I particularly like his belief that assassinating one's enemies are necessities imposed on a prince (or perhaps a princess? Empress? Pharaoh?) because the prince would run the risk of losing power if those enemies weren't killed.
"A man who wants to make a profession of goodness in everything is bound to come to ruin among so many who are not good."
(Says the writer who has assassinated many a character).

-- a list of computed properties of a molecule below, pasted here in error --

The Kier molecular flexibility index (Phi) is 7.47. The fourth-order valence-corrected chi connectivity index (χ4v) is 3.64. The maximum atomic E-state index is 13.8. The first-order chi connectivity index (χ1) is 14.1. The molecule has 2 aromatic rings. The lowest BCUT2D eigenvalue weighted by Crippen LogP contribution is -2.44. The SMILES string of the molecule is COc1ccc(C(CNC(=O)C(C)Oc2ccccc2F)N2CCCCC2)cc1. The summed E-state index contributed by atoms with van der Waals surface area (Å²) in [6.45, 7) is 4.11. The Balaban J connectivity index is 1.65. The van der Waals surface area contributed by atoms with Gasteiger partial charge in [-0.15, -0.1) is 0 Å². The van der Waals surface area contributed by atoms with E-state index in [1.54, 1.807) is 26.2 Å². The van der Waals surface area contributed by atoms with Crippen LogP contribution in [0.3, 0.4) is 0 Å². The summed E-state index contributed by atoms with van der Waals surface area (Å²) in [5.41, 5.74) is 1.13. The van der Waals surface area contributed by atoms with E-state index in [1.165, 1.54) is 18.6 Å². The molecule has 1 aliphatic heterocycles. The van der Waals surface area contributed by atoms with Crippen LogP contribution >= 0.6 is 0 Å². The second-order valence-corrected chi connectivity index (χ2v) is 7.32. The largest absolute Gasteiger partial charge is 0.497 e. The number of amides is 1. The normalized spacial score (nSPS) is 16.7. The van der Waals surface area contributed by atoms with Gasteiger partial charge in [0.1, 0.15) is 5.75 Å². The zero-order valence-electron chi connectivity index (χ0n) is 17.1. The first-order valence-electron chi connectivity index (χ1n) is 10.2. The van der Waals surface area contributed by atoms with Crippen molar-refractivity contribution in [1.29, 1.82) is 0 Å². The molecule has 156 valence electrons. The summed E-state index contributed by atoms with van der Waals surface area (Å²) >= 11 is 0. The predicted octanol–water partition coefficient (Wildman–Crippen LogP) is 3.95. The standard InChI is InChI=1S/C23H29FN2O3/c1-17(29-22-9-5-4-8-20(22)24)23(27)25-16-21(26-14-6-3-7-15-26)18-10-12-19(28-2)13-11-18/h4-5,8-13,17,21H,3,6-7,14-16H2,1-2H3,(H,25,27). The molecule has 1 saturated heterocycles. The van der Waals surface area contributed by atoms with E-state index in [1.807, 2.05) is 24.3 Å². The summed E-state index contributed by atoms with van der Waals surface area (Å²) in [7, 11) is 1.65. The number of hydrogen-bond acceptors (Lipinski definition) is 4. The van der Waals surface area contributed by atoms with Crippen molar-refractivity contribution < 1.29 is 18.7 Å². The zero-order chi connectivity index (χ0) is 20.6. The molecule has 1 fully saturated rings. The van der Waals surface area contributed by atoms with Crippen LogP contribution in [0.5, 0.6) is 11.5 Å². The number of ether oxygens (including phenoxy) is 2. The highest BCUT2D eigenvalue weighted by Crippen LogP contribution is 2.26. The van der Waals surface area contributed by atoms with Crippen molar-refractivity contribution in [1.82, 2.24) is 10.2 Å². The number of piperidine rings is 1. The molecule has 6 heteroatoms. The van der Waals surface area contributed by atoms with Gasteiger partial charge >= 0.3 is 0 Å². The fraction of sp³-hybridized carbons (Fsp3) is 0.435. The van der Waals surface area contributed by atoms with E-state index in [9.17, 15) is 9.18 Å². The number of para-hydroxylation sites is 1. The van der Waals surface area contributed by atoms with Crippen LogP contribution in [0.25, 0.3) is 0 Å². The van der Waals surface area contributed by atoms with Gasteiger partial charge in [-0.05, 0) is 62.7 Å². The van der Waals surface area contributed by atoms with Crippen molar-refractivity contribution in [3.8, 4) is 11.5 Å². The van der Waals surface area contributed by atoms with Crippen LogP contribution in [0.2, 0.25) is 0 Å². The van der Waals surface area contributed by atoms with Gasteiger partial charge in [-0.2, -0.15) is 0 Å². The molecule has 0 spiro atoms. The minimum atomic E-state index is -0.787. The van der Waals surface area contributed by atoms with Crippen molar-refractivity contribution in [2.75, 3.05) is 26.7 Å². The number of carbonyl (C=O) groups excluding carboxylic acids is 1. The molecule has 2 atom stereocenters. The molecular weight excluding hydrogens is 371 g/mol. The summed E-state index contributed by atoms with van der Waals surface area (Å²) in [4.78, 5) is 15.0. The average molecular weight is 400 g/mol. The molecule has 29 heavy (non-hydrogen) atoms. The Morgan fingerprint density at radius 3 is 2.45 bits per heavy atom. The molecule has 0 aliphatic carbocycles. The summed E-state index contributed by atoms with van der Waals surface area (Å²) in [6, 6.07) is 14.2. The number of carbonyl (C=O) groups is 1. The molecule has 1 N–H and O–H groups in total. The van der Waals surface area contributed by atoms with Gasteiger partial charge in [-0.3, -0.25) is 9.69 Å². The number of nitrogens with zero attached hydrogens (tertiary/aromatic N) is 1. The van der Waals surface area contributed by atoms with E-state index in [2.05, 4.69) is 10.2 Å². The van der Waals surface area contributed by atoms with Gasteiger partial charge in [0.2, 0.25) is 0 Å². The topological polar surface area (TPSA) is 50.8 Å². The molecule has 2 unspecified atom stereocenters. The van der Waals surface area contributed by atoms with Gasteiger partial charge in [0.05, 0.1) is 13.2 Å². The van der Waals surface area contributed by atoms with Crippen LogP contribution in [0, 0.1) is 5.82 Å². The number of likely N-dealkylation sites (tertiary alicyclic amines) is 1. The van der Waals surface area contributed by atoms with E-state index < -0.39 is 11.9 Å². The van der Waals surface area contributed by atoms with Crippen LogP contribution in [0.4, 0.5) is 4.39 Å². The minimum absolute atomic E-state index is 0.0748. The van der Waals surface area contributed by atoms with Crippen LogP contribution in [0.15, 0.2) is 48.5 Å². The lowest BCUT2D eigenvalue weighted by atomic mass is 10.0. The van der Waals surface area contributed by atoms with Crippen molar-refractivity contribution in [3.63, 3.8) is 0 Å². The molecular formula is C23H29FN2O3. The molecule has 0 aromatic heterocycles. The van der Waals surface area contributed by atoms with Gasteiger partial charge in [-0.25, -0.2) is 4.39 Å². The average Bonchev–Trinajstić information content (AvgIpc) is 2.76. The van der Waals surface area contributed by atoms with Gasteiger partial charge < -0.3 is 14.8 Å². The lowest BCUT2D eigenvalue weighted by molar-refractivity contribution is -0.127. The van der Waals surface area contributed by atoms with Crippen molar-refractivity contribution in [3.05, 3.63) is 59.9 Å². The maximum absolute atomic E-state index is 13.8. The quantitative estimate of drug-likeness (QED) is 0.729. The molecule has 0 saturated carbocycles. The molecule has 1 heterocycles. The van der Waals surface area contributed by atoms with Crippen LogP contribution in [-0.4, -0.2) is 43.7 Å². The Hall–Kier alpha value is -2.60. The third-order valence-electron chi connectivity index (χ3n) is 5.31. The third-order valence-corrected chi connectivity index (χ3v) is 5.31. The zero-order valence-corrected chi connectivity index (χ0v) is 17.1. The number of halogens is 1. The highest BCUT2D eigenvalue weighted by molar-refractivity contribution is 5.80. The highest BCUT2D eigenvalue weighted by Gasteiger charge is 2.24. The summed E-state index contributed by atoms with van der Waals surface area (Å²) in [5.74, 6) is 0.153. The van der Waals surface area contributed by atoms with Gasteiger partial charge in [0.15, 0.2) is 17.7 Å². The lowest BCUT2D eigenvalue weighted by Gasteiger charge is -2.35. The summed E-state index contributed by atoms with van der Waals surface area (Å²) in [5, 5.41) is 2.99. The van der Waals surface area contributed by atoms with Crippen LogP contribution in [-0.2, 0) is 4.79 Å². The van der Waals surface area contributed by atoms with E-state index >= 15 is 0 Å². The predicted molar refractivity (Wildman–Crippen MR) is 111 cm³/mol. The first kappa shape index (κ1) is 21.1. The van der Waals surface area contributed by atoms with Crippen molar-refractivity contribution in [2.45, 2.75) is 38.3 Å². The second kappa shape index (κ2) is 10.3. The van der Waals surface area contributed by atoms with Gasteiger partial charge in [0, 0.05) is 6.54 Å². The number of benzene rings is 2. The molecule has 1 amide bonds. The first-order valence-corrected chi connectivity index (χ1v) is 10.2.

He also points out that sometimes a prince absolutely has to do something evil out of political necessity, but so long as people benefit, they won't get upset.
(I'm assuming he means the people still alive, not those beheaded, burned, or tortured to death).
Anyway, I'm sure Hatshepsut and Theodora would be pleased to hear Machiavelli's justifications. Based on his criteria, they both made excellent princes.
*insert evil laugh*